This week on Hold Your Fire!, Richard Atwood talks to Crisis Group experts Laurel Miller and Andrew Watkins about the Taliban’s recent gains across Afghanistan as U.S. and NATO forces withdraw, what this means for the war’s trajectory and prospects for peace talks.
To accompany this month’s CrisisWatch, Interim President Richard Atwood looks at the dramatic turn of events in Ethiopia’s northern Tigray region, the danger of new fighting and its implications for Horn of Africa geopolitics.
Pakistan’s stakes in Afghanistan are rising as U.S. and NATO troops prepare to leave. All-out war after the withdrawal could push more Afghan refugees across the border and strengthen Pakistani militants. Islamabad should ratchet up pressure on the Taliban to engage in peace talks.
Across Myanmar, militias are forming to counter deadly repression of demonstrations against the 1 February coup. In response, the military has deliberately targeted civilians, displacing tens of thousands. Outside actors should press the regime to respect international law and allow humanitarian aid to the displaced.
In order to silence opposition to the February coup, Myanmar’s military is vigorously policing the internet as it quashes street protests. Outside powers and technology companies should endeavour to keep the online space free of interference and deny the junta tools of virtual repression.
Peace in the Philippines’ majority-Muslim region requires disarming 40,000 ex-rebels and encouraging economic development where they live. But progress toward these goals, together called “normalisation”, is sputtering. Both Manila and the former insurgents need to hit the accelerator lest the process lose momentum entirely.
Two months after the 1 February coup, Myanmar is in a deep crisis. The military seems bent on imposing its will, using draconian tactics that are only strengthening demonstrators’ will to resist. International actors should stay united in urging the junta to change course.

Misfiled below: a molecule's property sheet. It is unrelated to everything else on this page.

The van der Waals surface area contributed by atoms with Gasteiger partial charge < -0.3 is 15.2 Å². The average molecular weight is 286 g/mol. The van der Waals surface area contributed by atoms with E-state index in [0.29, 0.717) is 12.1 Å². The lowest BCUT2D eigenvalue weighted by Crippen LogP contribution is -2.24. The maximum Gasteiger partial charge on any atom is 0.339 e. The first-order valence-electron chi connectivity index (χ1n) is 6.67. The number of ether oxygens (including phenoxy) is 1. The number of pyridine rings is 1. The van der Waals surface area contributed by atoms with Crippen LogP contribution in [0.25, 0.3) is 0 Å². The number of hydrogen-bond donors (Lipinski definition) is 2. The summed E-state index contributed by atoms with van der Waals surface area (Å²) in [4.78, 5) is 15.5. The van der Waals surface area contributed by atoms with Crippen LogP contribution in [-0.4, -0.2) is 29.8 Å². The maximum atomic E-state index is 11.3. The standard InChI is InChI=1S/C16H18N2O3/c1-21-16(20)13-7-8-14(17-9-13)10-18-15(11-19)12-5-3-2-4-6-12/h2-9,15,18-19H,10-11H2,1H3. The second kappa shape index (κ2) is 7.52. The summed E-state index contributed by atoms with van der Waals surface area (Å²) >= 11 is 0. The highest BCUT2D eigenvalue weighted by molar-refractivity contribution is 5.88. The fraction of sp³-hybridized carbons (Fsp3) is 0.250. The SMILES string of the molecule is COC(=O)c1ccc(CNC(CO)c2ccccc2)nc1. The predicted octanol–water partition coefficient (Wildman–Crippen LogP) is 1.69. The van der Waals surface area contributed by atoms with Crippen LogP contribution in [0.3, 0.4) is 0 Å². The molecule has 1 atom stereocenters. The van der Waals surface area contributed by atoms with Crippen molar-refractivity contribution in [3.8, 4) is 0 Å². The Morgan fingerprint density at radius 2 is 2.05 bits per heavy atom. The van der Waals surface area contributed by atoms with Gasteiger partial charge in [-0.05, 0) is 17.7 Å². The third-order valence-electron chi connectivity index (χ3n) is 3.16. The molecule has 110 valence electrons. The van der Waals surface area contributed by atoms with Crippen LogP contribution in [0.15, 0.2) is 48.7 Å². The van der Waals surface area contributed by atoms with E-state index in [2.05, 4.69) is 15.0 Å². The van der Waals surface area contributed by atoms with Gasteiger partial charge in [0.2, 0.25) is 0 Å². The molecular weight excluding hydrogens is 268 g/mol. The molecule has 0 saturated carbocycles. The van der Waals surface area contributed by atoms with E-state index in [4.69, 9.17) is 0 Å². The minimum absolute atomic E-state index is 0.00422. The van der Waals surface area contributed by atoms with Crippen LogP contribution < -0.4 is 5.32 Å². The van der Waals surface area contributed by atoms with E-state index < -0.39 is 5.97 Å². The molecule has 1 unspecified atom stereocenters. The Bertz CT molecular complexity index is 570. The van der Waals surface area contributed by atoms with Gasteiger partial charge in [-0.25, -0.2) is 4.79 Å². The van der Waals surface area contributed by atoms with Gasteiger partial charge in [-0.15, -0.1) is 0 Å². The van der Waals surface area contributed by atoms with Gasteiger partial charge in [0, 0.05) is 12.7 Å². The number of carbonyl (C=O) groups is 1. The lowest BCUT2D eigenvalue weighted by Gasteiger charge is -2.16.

Myanmar’s military overthrew its newly elected parliament on 1 February, halting the country’s democratic transition and sparking massive protests. External actors should cooperate to prevent a violent crackdown and adopt tailored measures that target coup leaders, without penalising the population or damaging the broader economy.
There was this idea that if you put a lot of resources into [Afghanistan] and a lot of willpower very quickly, that you can make what we otherwise know are long-term generational developments happen on some kind of speedy timeline that fits American policy priorities. And the world doesn't work that way.
My sense is that the Taliban [in Afghanistan] still prefer a political path, albeit one that for all purposes would be a capitulation.
You see a sense of surprise and alarmed reaction from regional powers to the speed of the Taliban advance, but the counterpoint is a lot them saw the writing on the wall as early as [Barack] Obama’s announcement that the US was going to draw down and withdraw nearly a decade ago.
The vast majority of people in Myanmar from all walks of life are opposed to the coup and angry at the regime’s violence against the population.
The Taliban are strengthening their chokeholds around major cities [...] The fall of Kabul is not imminent. The Taliban is not an unstoppable military juggernaut.
It’s hard to downplay the risks in [Myanmar,] a very ethnically diverse country populated with a variety of armed movements and armed actors.
The 1 February coup d’état has pushed Myanmar toward possible state collapse. In this excerpt from the Watch List 2021 – Spring Update, Crisis Group urges the EU and its member states to channel significant aid to Myanmar, support regional diplomacy, expand targeted sanctions on the regime and ensure that the EU arms embargo is strictly enforced.
Every year Crisis Group publishes two additional Watch List updates that complement its annual Watch List for the EU, most recently published in January 2021. These publications identify major crises and conflict situations where the European Union and its member states can generate stronger prospects for peace. The Spring Update of the Watch List 2021 includes entries on Bolivia, Myanmar, Nigeria, Ukraine and Yemen.
Delays in the decommissioning of Moro rebels and other measures threaten the fragile peace in the newly created Bangsamoro Autonomous Region.
Originally published in The Diplomat
This week on War & Peace, Olga Oliker and Hugh Pope talk to researcher Petr Topychkanov about the balance of nuclear power between India and Pakistan, deterrence and nuclear transparency.